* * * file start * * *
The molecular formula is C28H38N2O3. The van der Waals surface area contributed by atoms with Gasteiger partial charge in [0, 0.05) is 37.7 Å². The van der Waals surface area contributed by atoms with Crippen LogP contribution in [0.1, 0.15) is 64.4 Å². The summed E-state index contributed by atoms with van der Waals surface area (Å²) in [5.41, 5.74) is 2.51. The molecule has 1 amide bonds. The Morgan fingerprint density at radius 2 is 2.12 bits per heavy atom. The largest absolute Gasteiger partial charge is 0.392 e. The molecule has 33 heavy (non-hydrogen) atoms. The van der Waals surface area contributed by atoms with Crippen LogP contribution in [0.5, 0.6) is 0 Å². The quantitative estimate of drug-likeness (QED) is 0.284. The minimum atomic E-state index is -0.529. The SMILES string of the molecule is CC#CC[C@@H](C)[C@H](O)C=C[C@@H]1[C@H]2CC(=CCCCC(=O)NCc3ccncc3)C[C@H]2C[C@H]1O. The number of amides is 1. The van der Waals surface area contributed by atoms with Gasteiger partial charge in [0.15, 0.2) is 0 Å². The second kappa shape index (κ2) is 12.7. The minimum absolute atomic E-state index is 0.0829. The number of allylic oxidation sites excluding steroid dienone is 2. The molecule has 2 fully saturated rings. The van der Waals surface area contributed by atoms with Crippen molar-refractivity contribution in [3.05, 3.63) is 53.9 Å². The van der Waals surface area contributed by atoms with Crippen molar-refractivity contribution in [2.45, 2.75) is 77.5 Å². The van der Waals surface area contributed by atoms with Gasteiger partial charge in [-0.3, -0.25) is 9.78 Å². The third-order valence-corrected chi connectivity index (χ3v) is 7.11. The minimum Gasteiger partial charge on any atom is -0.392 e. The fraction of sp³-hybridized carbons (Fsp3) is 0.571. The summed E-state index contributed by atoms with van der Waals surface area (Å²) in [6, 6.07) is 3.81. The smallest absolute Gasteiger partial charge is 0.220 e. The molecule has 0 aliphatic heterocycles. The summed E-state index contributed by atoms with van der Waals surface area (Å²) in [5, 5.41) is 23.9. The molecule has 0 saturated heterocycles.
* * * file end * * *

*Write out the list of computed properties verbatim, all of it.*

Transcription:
The molecular formula is C28H38N2O3. The van der Waals surface area contributed by atoms with Gasteiger partial charge in [0, 0.05) is 37.7 Å². The van der Waals surface area contributed by atoms with Crippen LogP contribution in [0.1, 0.15) is 64.4 Å². The summed E-state index contributed by atoms with van der Waals surface area (Å²) in [5.41, 5.74) is 2.51. The molecule has 1 amide bonds. The Morgan fingerprint density at radius 2 is 2.12 bits per heavy atom. The largest absolute Gasteiger partial charge is 0.392 e. The molecule has 33 heavy (non-hydrogen) atoms. The van der Waals surface area contributed by atoms with Crippen LogP contribution in [0.5, 0.6) is 0 Å². The quantitative estimate of drug-likeness (QED) is 0.284. The minimum atomic E-state index is -0.529. The SMILES string of the molecule is CC#CC[C@@H](C)[C@H](O)C=C[C@@H]1[C@H]2CC(=CCCCC(=O)NCc3ccncc3)C[C@H]2C[C@H]1O. The number of amides is 1. The van der Waals surface area contributed by atoms with Gasteiger partial charge in [0.15, 0.2) is 0 Å². The second kappa shape index (κ2) is 12.7. The minimum absolute atomic E-state index is 0.0829. The number of allylic oxidation sites excluding steroid dienone is 2. The molecule has 2 fully saturated rings. The van der Waals surface area contributed by atoms with Crippen molar-refractivity contribution in [3.05, 3.63) is 53.9 Å². The van der Waals surface area contributed by atoms with Crippen molar-refractivity contribution in [2.45, 2.75) is 77.5 Å². The van der Waals surface area contributed by atoms with Gasteiger partial charge in [-0.3, -0.25) is 9.78 Å². The third-order valence-corrected chi connectivity index (χ3v) is 7.11. The minimum Gasteiger partial charge on any atom is -0.392 e. The fraction of sp³-hybridized carbons (Fsp3) is 0.571. The summed E-state index contributed by atoms with van der Waals surface area (Å²) in [6, 6.07) is 3.81. The smallest absolute Gasteiger partial charge is 0.220 e. The molecule has 0 aliphatic heterocycles. The summed E-state index contributed by atoms with van der Waals surface area (Å²) in [5, 5.41) is 23.9. The molecule has 0 saturated heterocycles.